African Elections during the Covid-19 Pandemic
Posted on 27th October, 2020 in RAS News
Image: Voter in Tanzania, 2018. Author Madjika87. Source Wikimedia Commons
How are African countries dealing with elections during Covid-19? Already there have been three elections in Mali, Burundi and last week in Guinea. Tomorrow Tanzania goes to the polls for fiercely contested elections, and another eight are due before the end of the year, including critical ones in Ghana and the Ivory Coast, followed by 18 more scheduled for next year. How can safe, as well as fair, elections be assured?
A team of researchers led by Dr Thomas Molony (Director of the Centre of African Studies at School of Political Science, University of Edinburgh) are looking into this question. Working in partnership with colleagues in Tanzania, the Central African Republic and Ghana, this research will look at risks of transmission during the many phases of the electoral cycle, the strength and quality of electoral processes, how the pandemic affects participation, and the wider impact on democracy. Findings from the case study countries will be analysed and shared, in the hopes that they may also widen applicability across the continent and beyond.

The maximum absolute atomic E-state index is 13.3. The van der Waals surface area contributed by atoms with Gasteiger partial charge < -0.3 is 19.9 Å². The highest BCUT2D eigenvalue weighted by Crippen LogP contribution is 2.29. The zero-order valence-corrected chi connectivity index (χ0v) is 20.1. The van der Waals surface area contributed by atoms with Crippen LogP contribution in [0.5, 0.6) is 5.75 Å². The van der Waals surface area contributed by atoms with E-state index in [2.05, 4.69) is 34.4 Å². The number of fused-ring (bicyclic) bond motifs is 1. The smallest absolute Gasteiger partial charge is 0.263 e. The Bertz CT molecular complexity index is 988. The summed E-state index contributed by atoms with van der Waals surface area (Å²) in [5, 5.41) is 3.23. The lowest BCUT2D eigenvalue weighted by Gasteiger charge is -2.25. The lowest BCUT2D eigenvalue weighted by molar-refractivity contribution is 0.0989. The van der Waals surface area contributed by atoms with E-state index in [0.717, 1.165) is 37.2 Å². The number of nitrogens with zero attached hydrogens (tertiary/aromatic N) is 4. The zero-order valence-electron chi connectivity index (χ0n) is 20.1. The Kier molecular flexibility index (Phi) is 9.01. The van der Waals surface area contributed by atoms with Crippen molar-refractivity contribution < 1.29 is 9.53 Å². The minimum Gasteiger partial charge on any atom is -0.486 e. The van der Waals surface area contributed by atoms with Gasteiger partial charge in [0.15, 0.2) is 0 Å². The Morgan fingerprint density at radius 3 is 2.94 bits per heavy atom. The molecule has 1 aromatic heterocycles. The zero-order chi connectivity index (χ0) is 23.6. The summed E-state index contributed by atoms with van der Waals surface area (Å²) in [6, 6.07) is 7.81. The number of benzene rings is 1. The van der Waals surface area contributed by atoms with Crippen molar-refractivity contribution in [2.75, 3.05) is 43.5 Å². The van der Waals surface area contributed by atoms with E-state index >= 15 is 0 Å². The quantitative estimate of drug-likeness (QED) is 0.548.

Key election dates:
Tanzania – 28th October 2020
Ghana – 7th December 2020
Central African Republic – 27th December 2020
Dr Thomas Molony, Director of the Centre of African Studies at School of Political Science, University of Edinburgh said:
“Elections give people the opportunity to shape the future of their societies. Such decisions are crucial in the context of Covid-19, which has drastically affected lives around the globe.
“We are also interested in democracy. The Covid-19 pandemic has the potential for democratic back-sliding, where the quality and legitimacy of elections are undermined – either unintentionally because of safety measures, or intentionally where incumbents seek to instrumentalise the virus through authoritarian measures designed to benefit themselves.”
The Royal African Society will act as an impact partner for this project by organising opportunities for public engagement via online events, briefings for UK parliamentarians and disseminating some of the research findings to our wide networks through platforms like African Arguments. The first of these will be a seminar on 11th November in partnership with the Centre of African Studies, University of Edinburgh.
This project is funded by UK Research and Innovation through the UK Government’s Global Challenges Research Fund (GCRF) and the Newton Fund. The partners are Centre of African Studies, University of Edinburgh; The Open University of Tanzania; Ghana Center for Democratic Development; and the Harvard Humanitarian Initiative working with Echelle.
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